The problem is that far too many right wingers want kids to work for their lunches at school by doing physical labor and far too many wingnuts want to see kids working long hours for little pay.  

        Keystone Liberals on Twitter @ KeystoneLibs , Join PA Liberals at http://keystoneliberalsforum.aimoo.com/

        by wishingwell on Fri Jan 10, 2014 at 08:04:47 PM PST

        [ Parent ]

        •  Is this such a bad idea? (0+ / 0-)

          The schools where we have our most at risk and poorest children are often in areas where adult work force participation is also very low.  Many children are growing up without a working parent and may only have vague ideas about what it means to have a job.

          Is it a bad idea for them to do a reasonable amount of work in the school in return for their lunch or, even better, for money that they can use to buy a meal inside or outside the school?  If there are concerns about the money being misused, taken by parent, etc. it can be paid in food vouchers only good at the school cafeteria and nearby restaurants.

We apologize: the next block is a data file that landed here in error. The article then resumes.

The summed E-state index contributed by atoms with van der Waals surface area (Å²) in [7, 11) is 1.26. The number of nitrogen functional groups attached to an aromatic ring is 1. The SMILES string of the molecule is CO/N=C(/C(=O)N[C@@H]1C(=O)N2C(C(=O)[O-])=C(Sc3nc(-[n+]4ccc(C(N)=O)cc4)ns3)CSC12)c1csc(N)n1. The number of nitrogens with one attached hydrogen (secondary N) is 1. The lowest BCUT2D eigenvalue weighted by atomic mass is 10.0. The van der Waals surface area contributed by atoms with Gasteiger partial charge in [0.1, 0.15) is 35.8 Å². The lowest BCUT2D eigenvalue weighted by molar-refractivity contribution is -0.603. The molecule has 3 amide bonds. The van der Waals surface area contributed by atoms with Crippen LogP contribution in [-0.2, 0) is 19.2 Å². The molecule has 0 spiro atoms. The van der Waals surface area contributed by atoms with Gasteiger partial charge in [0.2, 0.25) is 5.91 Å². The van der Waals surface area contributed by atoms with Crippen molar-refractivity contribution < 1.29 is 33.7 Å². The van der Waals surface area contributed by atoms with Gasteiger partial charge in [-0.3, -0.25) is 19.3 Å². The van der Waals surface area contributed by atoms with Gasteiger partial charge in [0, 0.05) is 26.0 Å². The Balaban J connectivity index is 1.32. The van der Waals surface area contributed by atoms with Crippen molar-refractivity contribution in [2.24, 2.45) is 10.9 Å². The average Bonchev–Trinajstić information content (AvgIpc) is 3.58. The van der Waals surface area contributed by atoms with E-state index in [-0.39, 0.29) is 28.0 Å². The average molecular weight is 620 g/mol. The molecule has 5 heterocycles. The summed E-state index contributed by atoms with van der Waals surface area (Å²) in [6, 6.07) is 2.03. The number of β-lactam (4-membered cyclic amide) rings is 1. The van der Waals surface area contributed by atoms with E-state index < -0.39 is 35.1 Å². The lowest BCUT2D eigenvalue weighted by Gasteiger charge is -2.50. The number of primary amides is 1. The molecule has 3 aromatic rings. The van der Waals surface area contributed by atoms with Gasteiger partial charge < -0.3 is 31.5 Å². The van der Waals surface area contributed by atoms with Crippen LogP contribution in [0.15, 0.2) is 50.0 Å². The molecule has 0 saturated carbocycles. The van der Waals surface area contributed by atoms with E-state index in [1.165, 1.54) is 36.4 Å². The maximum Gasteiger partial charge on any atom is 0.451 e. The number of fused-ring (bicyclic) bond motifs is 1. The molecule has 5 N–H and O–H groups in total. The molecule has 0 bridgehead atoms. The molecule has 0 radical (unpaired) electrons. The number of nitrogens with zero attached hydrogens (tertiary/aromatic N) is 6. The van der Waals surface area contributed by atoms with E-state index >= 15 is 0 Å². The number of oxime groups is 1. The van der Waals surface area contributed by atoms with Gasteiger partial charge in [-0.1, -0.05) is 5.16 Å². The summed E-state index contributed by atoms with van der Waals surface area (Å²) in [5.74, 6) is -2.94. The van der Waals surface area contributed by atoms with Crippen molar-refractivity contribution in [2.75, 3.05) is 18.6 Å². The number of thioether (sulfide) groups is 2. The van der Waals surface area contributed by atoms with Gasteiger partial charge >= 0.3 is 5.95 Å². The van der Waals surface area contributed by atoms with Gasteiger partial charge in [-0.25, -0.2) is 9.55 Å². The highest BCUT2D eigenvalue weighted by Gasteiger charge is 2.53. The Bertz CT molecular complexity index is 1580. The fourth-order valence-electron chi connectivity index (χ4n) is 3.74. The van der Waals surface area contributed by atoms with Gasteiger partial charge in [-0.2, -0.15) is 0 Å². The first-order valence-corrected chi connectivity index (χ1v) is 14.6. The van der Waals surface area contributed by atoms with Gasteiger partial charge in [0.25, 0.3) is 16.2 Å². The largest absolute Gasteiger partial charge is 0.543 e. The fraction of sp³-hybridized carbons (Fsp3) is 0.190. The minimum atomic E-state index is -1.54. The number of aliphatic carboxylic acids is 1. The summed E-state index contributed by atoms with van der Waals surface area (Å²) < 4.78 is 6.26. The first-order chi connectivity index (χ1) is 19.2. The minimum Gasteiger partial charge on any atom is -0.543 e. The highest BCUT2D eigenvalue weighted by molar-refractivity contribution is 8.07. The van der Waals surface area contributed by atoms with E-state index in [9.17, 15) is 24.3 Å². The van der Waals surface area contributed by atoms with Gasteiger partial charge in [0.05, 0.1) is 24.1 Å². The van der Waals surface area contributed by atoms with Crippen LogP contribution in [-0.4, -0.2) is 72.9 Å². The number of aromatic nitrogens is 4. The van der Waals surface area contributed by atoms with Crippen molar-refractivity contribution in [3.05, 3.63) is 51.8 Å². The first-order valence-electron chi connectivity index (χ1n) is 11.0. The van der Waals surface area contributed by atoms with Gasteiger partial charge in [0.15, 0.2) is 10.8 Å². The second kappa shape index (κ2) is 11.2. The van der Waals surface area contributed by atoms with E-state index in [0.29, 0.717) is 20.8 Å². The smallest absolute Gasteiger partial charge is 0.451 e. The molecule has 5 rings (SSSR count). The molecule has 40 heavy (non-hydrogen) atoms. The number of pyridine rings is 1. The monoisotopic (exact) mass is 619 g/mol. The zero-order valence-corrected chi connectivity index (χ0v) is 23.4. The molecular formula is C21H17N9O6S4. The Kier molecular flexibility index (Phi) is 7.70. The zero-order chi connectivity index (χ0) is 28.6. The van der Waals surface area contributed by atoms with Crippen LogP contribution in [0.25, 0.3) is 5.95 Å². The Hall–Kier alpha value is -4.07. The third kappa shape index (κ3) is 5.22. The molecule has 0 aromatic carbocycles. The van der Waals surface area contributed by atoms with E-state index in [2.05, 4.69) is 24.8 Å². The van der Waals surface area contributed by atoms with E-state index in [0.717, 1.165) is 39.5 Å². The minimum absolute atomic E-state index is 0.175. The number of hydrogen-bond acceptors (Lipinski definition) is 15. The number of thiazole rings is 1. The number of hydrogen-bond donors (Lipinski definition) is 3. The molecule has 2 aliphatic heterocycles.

When I was in college a lot of the labor on campus came from kids on financial aid who had a college job as part of their package.  Was that also a bad idea?

          •  My father grew up dirt poor during the depression (1+ / 0-)
            Recommended by:
            KayCeSF

            and the absolute most heartbreaking thing was the stories he told me about feeling less than everyone else and how it felt to be singled out.  And his mother worked for very little in a cotton mill in KY 60 hours a week and his father abandoned them.  

            I do not want to see poor kids singled out, made to feel less than everyone else, suffer ridicule, just to get discounted lunches..that would be mean and psychologically bad for the child..trust me, I am a psychologist.

            And college is so different from elementary and middle school. I am not opposed at all to high school kids having a part time job ...but I do not think young kids need to be working as there is plenty of time for that when they are teens and later as adults.

            Keystone Liberals on Twitter @ KeystoneLibs , Join PA Liberals at http://keystoneliberalsforum.aimoo.com/